Imagine if you were a kid entrusted with $500 to do anything you wanted… to help your local environment.

For a generation of kids growing up aware of environmental challenges and learning in school about the impact their choices have in the world, those $500 represent an opportunity to see how research and thoughtful planning can make a difference.

Now in its second year, the ’s Environmental Mini-Grants offer three awards of $500 to students at each elementary school to positively impact their school environment. Students are invited to define an environmental improvement, come up with a solution, and create a budget and plan for their projects. The mini-grants are awarded by the Environmental Stewardship Commission (ESC) and funded through the city’s rebate from for its annual recycling yield. ESC chair Chris Babb notes commission members enjoy reading the students’ innovative approaches to solving environmental problems. “Helping our students learn that their ideas can actually be turned into reality is so important for developing creative thinkers and our future problem solvers,” adds Babb.

This year, the grant funding went to students from Mrs. Roush’s first grade class at Hilltop Elementary who requested funds for solutions to keep deer from gobbling up the school’s butterfly garden and soil amendments for the vegetable garden. At Vermont, students and teachers applied to add soil amendments to each of the schools 26 garden plots and to mitigate erosion around the playground.

Over at Elm, Henry Bernay, Allison Burns, Matthew Erickson, Emme Kurtz, Maya Patel, and August Valerius decided they were most interested in more energy-efficient lighting.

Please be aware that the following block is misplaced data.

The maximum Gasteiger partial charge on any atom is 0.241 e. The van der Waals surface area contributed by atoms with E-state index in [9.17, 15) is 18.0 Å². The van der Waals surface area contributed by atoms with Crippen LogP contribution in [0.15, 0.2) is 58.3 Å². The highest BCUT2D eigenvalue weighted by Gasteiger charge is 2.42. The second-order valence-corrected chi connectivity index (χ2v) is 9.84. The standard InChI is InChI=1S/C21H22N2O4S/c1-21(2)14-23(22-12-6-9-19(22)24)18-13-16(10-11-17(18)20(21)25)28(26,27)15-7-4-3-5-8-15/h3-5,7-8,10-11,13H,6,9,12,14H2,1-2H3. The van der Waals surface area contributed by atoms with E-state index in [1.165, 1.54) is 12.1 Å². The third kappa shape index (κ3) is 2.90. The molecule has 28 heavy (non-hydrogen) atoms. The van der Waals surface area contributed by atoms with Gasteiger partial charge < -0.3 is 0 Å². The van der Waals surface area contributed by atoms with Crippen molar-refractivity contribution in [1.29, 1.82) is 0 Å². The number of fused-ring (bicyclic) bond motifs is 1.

“These mini-grants have been an incredible catalyst for collaboration!” said Principal LaDora Hill. “They have provided a wonderful opportunity for our students to generate creative ideas while working hand-in-hand with their teachers, parents, administrators and staff, and with support from the City of Wyoming. It’s wonderful that our students have been able to see their innovative ideas come to fruition and the positive impact their actions have had and will continue to have on their local environment.”

During one of the steamy last days of school, a group of fourth graders sat at an Elm playground picnic table explaining their project to City Councilwoman , now that the work was done and they could see the results of their effort.

Matthew Erickson came to school with the idea for LED lights but refuses to take credit (it was a something his mom talked to him about). It turns out a bunch of the kids’ moms told them about the grant, which is what got them interested in the first place. “My mom was begging me to apply,” says Maya Patel.

Allison Burns and Maya say they wanted to have hand dryers installed, “but it was too expensive,” says Maya.

“We were thinking about doing paper straws,” Henry Bernay offers.